Did you know American Craft Beer Week is May 13 to 19? There’s still time to come to the source and raise a glass in hop country! Of course, any time is a good time for a beercation! The Yakima Valley grows 75% of the nation’s hops and is home to more than a dozen craft breweries. So, take the short drive to the Yakima Valley for a beercation this weekend or any weekend!
Two Yakima Valley breweries nestled in pastoral settings are the perfect end to a scenic drive. If you take the beautiful trip over White Pass (or Chinook Pass after Memorial Day Weekend), stop at BronYrAur Brewing in Naches, about 10 miles before the city of Yakima. There you can sample their lineup of craft beer and enjoy brick oven pizza on beer-infused dough, sliders, salads, sandwiches and porter brownies. Then drive over the hill to Cowiche Creek Brewing. Located in a picturesque valley in Cowiche, this 2000-square-foot brewery building and 20-barrel brew house were built by the brewer and his family. Cowiche Creek is known for the family-friendly atmosphere, special dining events, live music, great views and, of course, the craft beer.
In downtown Yakima, you’ll find several breweries within walking distance of each other. Downtown Yakima was actually home to the first brewpub in the nation. Bert Grant began the national brewpub movement in Yakima by opening the first brewpub in the U.S. post-prohibition. Grants Brewery (aka Yakima Brewing & Malting Company) opened in 1982 in the Front Street Historic District of Downtown Yakima in the Northern Pacific Railroad Depot. So, this Craft Beer Week, raise a glass to Bert who would have been 91 on May 17, 2019, and thank him for starting the first U.S. brewpub, for brewing the first IPA, Scottish Ale and Russian-style imperial stout in the U.S., building the first hop pelletizing machine, patenting the “isomerized” hop pellet strictly for aroma, introducing the Cascade hop, now one of the most prominent and widely used hops in craft brews, and helping to develop the “fresh hop” ale in 1997.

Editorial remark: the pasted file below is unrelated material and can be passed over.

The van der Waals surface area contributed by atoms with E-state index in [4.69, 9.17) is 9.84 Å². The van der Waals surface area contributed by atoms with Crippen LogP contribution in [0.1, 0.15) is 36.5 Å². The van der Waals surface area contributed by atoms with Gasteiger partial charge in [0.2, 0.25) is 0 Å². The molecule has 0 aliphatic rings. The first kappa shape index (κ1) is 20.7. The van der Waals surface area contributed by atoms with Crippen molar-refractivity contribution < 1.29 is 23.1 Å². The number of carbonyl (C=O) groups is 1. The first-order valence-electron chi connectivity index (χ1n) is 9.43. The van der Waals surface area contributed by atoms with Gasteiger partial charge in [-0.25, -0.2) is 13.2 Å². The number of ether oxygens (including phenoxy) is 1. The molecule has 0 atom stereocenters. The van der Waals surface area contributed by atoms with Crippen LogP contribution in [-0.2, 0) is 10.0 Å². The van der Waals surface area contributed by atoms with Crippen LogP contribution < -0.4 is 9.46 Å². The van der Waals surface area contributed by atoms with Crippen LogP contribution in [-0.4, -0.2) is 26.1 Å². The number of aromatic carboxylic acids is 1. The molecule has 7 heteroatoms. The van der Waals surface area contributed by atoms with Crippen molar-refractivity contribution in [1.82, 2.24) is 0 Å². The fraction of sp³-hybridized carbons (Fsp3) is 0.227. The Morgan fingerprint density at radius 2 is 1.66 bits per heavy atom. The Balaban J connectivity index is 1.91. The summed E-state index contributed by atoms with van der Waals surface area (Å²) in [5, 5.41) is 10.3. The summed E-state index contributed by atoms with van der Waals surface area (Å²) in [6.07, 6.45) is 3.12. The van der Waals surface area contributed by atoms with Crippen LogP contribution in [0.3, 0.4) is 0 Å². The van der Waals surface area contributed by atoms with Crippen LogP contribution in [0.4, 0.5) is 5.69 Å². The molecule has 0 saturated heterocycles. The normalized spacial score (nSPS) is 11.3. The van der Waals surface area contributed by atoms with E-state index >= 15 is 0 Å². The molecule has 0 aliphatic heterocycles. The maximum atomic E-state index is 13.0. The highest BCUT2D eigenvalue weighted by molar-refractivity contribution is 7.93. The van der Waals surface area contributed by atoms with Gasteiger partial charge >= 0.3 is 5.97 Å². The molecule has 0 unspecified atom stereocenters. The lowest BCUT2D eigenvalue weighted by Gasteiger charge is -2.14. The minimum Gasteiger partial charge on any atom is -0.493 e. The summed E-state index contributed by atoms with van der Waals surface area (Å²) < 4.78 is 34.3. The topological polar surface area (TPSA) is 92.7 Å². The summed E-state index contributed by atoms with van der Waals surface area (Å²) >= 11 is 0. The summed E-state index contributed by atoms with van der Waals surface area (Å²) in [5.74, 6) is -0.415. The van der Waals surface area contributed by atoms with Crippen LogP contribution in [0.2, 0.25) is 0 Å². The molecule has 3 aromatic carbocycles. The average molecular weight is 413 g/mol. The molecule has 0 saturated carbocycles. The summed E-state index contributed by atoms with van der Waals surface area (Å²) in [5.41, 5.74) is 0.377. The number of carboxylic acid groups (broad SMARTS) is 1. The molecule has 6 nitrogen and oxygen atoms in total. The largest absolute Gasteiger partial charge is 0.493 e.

In the same historic district as Bert Grant’s original pub, visit Berchman’s Brewing Company & Taproom on North Front Street, featuring bottle-conditioned beer made with artisanal water. Hop Nation Brewing Company is just on the other side of the railroad tracks in a restored warehouse space. You’ll find great beer (with a discount on beer when the train passes by), pub food and numerous special events. Single Hill Brewing sits on the historic, tree-lined boulevard of Naches Avenue, two blocks north of Yakima Avenue. They serve their beers in a contemporary taproom with large, hop-lined patio made for gathering and enjoying bites from local food trucks on-site. With 16 taps in their taproom, you’ll find everything from refreshing, light beers, a range of classic styles and hoppy IPAs to tart and fruity sours and experimental brews.